Interview For

Zillo Magazine (Germany)

circa mid 2000


Zillo: Please, some words about the history of the band.

Lucas: Our compositions were a private affair until the better part of last century when we realized that there was a market for our creativity.

Mik: As implied by Mister L., we had spent most of our time entertaining ourselves without putting much effort into mass-marketing schemes.

Retch: Except, in the middle-eighteenth century when we spent a decade and a half performing for royalty. I was in charge of Dramatic Direction and lip rouge.

Daniel: In the beginning, we were a punk/deathrock four-piece. Members dwindled, and so one year later, after zero activity, Lucas and I gave it a new beginning. We rebuilt it from the ground up, incorporating electronics and then the addition of Mik on guitar and various other contributors, and all with the never-wavering vision of compositional brilliance.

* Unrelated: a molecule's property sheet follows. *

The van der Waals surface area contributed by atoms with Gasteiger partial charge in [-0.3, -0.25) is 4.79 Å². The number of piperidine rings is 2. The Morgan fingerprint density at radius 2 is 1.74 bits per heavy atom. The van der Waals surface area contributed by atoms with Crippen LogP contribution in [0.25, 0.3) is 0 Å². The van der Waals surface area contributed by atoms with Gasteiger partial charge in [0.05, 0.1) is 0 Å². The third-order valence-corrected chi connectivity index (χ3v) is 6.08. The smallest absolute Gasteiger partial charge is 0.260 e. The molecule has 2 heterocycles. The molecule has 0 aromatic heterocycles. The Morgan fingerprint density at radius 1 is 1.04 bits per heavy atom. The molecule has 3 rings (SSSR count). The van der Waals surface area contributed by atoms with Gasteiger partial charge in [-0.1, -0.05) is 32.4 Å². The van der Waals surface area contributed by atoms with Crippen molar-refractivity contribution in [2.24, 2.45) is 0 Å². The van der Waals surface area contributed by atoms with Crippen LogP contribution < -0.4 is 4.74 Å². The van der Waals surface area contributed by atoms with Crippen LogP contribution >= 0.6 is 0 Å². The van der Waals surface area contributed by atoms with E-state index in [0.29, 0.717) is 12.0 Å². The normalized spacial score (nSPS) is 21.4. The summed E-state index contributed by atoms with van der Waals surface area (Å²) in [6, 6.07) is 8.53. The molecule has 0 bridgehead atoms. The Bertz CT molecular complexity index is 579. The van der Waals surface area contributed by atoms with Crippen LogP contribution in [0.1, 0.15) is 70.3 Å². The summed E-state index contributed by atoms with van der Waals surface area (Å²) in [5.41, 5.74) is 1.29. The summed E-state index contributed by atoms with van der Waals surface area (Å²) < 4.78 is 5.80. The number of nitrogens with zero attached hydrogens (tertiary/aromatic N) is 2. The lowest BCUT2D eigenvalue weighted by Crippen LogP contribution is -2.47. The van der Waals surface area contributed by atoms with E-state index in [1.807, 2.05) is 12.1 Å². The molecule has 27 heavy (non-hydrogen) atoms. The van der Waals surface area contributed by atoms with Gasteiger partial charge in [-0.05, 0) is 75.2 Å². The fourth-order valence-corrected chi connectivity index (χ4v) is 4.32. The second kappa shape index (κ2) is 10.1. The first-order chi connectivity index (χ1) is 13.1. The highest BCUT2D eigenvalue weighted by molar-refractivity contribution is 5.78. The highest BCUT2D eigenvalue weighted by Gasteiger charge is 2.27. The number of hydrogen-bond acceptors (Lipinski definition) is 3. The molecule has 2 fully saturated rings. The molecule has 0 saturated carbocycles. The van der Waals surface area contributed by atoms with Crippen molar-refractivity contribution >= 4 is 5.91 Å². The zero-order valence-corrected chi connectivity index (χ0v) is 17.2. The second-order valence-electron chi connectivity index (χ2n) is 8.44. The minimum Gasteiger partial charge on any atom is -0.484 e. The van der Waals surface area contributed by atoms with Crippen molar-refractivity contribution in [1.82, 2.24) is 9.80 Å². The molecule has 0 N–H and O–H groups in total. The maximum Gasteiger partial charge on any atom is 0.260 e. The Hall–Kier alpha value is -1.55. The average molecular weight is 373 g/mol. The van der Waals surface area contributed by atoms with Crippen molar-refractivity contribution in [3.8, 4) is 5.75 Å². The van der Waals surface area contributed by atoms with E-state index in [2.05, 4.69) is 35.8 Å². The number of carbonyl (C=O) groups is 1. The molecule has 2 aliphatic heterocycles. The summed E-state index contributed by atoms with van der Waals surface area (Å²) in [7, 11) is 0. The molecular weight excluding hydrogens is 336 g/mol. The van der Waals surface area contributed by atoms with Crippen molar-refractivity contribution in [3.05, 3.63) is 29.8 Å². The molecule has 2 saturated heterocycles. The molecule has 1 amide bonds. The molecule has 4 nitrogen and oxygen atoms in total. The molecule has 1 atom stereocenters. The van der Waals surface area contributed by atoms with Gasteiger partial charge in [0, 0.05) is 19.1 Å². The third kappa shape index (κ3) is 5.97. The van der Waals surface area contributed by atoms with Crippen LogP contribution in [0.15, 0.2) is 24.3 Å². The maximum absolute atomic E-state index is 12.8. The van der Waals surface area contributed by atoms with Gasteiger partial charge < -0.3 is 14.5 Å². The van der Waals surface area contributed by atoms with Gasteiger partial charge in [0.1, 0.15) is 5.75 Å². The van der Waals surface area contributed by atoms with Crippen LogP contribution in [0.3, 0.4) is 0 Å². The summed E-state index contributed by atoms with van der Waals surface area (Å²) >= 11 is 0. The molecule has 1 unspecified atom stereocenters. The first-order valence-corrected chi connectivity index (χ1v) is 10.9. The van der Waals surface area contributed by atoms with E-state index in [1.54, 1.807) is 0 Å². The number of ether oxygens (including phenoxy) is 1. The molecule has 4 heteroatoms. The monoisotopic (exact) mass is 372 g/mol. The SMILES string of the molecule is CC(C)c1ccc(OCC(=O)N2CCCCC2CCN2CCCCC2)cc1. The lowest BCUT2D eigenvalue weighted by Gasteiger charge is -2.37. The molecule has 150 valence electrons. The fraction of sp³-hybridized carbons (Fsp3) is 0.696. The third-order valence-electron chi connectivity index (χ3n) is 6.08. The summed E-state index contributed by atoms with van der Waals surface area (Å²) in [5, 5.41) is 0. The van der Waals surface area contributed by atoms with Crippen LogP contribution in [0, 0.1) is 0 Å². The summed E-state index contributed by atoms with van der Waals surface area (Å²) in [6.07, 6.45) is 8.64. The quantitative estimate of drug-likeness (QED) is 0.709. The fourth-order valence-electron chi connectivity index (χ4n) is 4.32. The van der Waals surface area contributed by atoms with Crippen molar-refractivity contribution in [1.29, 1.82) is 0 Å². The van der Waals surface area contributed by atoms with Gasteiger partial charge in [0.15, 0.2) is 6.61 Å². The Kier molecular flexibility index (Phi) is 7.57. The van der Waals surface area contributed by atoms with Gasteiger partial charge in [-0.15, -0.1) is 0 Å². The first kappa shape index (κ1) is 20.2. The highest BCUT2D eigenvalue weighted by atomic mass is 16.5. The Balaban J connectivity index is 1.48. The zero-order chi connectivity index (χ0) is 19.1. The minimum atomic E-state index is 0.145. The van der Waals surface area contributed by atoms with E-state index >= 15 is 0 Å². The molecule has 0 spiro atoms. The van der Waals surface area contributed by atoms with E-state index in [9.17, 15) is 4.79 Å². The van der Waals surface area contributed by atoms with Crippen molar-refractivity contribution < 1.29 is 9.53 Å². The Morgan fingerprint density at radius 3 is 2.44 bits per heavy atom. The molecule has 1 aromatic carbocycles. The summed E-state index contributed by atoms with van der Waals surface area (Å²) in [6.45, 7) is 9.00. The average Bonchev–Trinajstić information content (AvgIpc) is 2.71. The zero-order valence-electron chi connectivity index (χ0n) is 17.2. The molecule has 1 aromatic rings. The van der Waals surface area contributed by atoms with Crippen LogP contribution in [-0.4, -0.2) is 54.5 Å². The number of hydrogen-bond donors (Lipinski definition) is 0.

Zillo: Listening to Cinema Strange, it sounds a bit retro. The info-texts on you draw parallels to the Batcave. Do you see your roots in this? What is so fascinating about that epoch?

Bonzo: I like the Batcave imagery. It's so intertwined with punk rock. It's the snarling, dyed-hair, legs-and-arms-in-torn-stockings part of the goth/industrial scene.

Lucas: We definitely cling to the Batcave in a visual respect, but I don't think our music is traditional Batcave. We don't sound like the Specimen.

Daniel: Yes, our aesthetic is greatly influenced by the Batcave and British post-punk. As for our sound, which is indeed retro, I couldn't say honestly that we were striving for that, it is simply an element that surfaces because of our love for the old-school.